This year, nine women (of the twenty four winners), who are groundbreaking in their fields of neuroscience, photography, tap dancing, history, set design, fabrication, poetry, and economy, received the coveted prize.

Read More »

A Papal Visit: Lasting Impressions

September 30, 2015 by Pat Kinney


Pat Kinney

Seeing the pope in 1995, I could feel sympathy for my mother’s experience. I somehow shared that moment with her, and that came back to me watching and listening and reading coverage of the visit of the current pope.

Read More »

Risky Business: Reinventing Life in Middle Age—or Later

September 30, 2015 by Deborah Harkins

By Deborah Harkins

“Law school almost killed me. It almost kills even the 22-year-olds,” says Diane Bradshaw. A singer-dancer-actress for a quarter of a century, she finally yielded, when she was 48, to the continuing call of a college education. “Law school tore up my guts,” she says. “But I’m glad it did, because practicing law tears up your guts too, and a lawyer has to be able to withstand that.” And then there was the financial risk . . .

Read More »

‘Left Behind,’ by Kim Akhtar

September 29, 2015 by Kim Akhtar


Anwar was driving fast and the car’s red taillights soon disappeared when they reached the end of the lane and turned right back onto the main highway. It happened so fast. All of a sudden Zahra was gone. She’d left me there. But why? I couldn’t understand. What had I done that was so wrong?

Read More »

A Woman Who’s Made a Difference: Clara Bingham, Investigative Journalist

September 29, 2015 by Deborah Harkins

Clara Bingham (photo, Porter Gifford).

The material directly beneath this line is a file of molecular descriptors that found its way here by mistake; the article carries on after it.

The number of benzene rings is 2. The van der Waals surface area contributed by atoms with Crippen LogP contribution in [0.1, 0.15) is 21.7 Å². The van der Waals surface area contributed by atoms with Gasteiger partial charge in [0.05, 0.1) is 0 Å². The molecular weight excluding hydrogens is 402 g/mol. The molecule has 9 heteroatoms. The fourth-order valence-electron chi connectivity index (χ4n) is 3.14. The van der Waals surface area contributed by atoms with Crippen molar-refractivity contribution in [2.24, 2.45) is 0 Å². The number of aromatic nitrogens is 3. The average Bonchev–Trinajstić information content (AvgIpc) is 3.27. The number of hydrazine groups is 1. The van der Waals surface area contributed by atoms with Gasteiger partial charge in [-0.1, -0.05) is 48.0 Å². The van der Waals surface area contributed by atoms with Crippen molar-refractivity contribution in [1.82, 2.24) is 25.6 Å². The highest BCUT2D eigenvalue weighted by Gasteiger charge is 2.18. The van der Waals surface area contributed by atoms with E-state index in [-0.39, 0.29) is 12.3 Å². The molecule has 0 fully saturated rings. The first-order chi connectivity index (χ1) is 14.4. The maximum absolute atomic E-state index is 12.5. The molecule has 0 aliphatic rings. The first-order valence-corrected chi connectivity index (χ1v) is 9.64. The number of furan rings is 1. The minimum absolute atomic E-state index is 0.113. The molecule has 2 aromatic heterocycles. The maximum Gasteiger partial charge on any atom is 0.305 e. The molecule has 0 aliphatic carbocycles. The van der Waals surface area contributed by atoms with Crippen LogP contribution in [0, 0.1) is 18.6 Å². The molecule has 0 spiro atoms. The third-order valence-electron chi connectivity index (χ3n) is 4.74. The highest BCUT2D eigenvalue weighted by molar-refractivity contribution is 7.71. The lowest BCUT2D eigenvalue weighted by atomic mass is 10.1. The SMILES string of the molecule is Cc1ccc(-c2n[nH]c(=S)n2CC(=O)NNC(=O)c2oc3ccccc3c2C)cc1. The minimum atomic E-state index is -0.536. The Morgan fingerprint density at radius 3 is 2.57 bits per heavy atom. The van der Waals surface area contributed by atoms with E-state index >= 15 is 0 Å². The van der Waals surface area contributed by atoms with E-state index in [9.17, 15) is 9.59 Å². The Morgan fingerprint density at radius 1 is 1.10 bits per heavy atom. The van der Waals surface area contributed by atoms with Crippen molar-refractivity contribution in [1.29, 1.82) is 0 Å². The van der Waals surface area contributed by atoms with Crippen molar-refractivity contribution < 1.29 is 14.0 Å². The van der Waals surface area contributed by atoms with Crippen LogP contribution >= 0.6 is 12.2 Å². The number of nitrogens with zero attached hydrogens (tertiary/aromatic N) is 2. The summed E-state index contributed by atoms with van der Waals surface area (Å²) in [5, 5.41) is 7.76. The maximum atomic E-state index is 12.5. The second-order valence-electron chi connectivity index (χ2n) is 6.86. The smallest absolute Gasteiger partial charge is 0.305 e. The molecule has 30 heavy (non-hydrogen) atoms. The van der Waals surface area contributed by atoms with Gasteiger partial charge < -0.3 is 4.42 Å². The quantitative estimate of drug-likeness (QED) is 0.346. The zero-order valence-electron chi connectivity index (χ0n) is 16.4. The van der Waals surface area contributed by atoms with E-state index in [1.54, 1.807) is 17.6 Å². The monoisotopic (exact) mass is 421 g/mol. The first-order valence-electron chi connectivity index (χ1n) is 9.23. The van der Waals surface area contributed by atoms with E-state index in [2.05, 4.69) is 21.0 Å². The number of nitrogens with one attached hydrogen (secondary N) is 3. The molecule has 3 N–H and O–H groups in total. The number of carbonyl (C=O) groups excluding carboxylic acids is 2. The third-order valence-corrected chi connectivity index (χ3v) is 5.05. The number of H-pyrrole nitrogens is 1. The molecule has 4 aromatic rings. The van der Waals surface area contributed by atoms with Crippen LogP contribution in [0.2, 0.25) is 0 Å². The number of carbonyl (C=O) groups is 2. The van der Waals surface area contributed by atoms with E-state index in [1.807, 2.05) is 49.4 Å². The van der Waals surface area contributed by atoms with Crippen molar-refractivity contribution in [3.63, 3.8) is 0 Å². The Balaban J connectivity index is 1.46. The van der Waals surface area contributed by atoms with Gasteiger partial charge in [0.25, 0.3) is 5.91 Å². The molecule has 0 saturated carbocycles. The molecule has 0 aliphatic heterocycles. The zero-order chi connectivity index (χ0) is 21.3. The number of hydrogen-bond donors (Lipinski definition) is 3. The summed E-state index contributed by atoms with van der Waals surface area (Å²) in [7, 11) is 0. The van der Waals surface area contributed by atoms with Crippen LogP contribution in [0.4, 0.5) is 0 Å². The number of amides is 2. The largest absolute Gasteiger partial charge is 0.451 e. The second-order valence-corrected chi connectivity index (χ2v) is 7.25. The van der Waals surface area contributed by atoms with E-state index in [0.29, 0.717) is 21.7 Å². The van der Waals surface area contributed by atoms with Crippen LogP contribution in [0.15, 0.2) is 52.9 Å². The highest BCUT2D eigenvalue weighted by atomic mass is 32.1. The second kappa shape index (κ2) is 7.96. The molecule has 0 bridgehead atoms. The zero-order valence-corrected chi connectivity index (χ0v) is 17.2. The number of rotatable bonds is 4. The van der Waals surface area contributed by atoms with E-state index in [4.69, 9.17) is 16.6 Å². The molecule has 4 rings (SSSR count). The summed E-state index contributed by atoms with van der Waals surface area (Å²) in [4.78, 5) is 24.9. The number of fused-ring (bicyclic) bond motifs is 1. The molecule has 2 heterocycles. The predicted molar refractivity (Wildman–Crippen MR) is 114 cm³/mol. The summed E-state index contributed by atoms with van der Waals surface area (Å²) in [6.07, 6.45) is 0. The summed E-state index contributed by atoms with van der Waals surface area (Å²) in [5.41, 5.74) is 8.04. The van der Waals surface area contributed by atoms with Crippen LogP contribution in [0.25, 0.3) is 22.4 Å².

By Deborah Harkins

“These are David and Goliath stories,” Clara Bingham acknowledges. “I like to write about whistle-blowers and people who put their lives on the line to fight corruption.”

Read More »

Pope’s Visit Bridges Gaps Between Many Groups of People

September 28, 2015 by Diane Vacca


By Diane Vacca

Now that the whirlwind visit of Pope Francis to the United States has come to a close, I urge people of all faiths to watch and contemplate the video of the pontiff’s visit to the September 11 Memorial. The multi-faith service was deeply moving as it showed Americans embracing one another and praying for peace together.

Read More »

The Vulnerable Female Body: “Putting Back the Damaged Parts”

September 28, 2015 by Deborah Harkins

Dr. Lauri Romanzi, in burka, on a U.N. medical mission in Afghanistan . . .

By Deborah Harkins

Dr. Lauri Romanzi operates on women in developing countries who have suffered pelvic-organ injuries—many of them through obstructed childbirth. Some of her patients “have suffered so greatly at the hands of their communities,” she notes, “that even if they’re returned to fully normal function, they often don’t want to go back to their village.”

Read More »

Sojourner Truth: Let Us Now Praise Extraordinary Women

September 27, 2015 by Deborah Harkins

Portrait of Sojourner Truth in 1850.

By Deborah Harkins

“Sojourner Truth was an architect of democracy as we know it! She was the first black woman feminist ever!” the opera director mused. “I started to get grumpy—Who has tucked this woman under the coffee table, and why have they done it?”

Read More »